Greek Prime Minister Alexis Tsipras on Friday morning indirectly cited the possibility of a snap election, essentially for the first time during his more than four-year tenure - during an appearance on a morning news program on the state broadcaster.
Tsipras indirectly left open the prospect of declaring an early election if his hard left SYRIZA party is not first in Sunday's European Parliament election, noting that such a prospect would mean voters have not been swayed by a recent cache of "pre-election" VAT rate cuts and even a social security bonus, dubbed as a "13th pension" by his government. A day earlier he even promised a 50-euro hike in all social security benefits, but for 2020, months after a general election must be held.
"If the people disapprove of the relief measures, then the possibility that they (measures) will be suspended is left open... any loss by SYRIZA, no matter the percentage, means we're entering into unknown territory," he said during a live appearance on the ERT broadcaster, directly charging that his main political opponent will overturn or not enact his latest spending measures.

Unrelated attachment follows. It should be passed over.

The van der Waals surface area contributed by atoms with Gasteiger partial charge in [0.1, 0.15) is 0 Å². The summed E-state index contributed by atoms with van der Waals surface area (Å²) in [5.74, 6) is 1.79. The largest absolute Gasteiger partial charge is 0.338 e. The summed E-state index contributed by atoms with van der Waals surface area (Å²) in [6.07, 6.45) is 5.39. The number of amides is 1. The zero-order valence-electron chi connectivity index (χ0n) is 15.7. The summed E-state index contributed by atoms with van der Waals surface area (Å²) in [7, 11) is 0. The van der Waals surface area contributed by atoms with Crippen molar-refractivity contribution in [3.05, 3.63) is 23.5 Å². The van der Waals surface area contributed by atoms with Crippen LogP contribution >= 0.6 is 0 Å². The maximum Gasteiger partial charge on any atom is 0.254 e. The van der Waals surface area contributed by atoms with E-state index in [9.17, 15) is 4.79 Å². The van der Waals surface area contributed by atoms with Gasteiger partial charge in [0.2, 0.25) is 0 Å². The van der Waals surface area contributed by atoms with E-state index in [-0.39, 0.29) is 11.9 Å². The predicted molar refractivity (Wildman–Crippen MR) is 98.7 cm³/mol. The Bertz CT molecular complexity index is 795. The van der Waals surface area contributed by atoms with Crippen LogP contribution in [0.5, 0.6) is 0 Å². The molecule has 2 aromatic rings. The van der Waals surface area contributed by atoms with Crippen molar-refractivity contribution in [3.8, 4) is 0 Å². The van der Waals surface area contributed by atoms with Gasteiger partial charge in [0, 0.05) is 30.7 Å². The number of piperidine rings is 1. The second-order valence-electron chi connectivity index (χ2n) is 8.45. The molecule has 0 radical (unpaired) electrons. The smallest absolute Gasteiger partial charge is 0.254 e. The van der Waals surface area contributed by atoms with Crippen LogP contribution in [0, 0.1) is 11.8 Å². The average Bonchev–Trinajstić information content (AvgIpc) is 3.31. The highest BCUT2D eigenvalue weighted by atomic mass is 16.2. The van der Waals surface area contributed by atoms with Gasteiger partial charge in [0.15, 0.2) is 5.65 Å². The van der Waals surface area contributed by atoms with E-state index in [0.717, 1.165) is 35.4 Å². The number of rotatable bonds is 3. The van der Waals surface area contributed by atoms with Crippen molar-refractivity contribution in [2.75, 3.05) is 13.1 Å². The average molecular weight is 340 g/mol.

He said Sunday's election is a "vote of confidence" for his fiscal plan.
In another unprecendented move, the finance ministry last week announced that all social security benefits in Greece, specifically for June 2019, will be disbursed a week earlier than usual, on Friday, May 24 - 48 hours before Sunday's election.
Tsipras has repeatedly maintained that he'll exhaust his four-year mandate to the very last day, meaning general elections no later than mid October 2019.
However, his SYRIZA party has trailed center-right main opposition New Democracy (ND) party in all mainstream opinion polls for at least two years now.
If ND fields a sizable difference from a "second-place" SYRIZA on Sunday night, and with the latter's candidates in municipal and regional government elections also apparently foundering in this month's two-stage elections, then Tsipras will face the prospect of an even bigger loss in October's general election - according to political analysts and pollsters - and of heading up a "lame duck" government for several months.